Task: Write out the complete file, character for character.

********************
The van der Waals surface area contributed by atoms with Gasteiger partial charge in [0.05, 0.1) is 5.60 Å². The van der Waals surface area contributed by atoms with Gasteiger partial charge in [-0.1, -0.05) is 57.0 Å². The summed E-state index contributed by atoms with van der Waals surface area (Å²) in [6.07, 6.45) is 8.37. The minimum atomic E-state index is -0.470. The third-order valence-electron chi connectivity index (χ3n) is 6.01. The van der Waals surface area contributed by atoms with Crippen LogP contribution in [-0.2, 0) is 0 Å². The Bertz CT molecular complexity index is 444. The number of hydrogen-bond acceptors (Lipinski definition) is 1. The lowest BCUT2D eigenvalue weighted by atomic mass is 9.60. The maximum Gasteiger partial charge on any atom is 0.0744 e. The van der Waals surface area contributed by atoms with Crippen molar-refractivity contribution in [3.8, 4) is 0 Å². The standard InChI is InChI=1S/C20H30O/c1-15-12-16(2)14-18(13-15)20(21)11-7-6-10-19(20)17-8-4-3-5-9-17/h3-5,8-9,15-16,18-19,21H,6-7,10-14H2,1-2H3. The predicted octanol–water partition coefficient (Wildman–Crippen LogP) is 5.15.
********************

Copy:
The van der Waals surface area contributed by atoms with Gasteiger partial charge in [0.05, 0.1) is 5.60 Å². The van der Waals surface area contributed by atoms with Gasteiger partial charge in [-0.1, -0.05) is 57.0 Å². The summed E-state index contributed by atoms with van der Waals surface area (Å²) in [6.07, 6.45) is 8.37. The minimum atomic E-state index is -0.470. The third-order valence-electron chi connectivity index (χ3n) is 6.01. The van der Waals surface area contributed by atoms with Crippen LogP contribution in [-0.2, 0) is 0 Å². The Bertz CT molecular complexity index is 444. The number of hydrogen-bond acceptors (Lipinski definition) is 1. The lowest BCUT2D eigenvalue weighted by atomic mass is 9.60. The maximum Gasteiger partial charge on any atom is 0.0744 e. The van der Waals surface area contributed by atoms with Crippen molar-refractivity contribution in [3.8, 4) is 0 Å². The standard InChI is InChI=1S/C20H30O/c1-15-12-16(2)14-18(13-15)20(21)11-7-6-10-19(20)17-8-4-3-5-9-17/h3-5,8-9,15-16,18-19,21H,6-7,10-14H2,1-2H3. The predicted octanol–water partition coefficient (Wildman–Crippen LogP) is 5.15.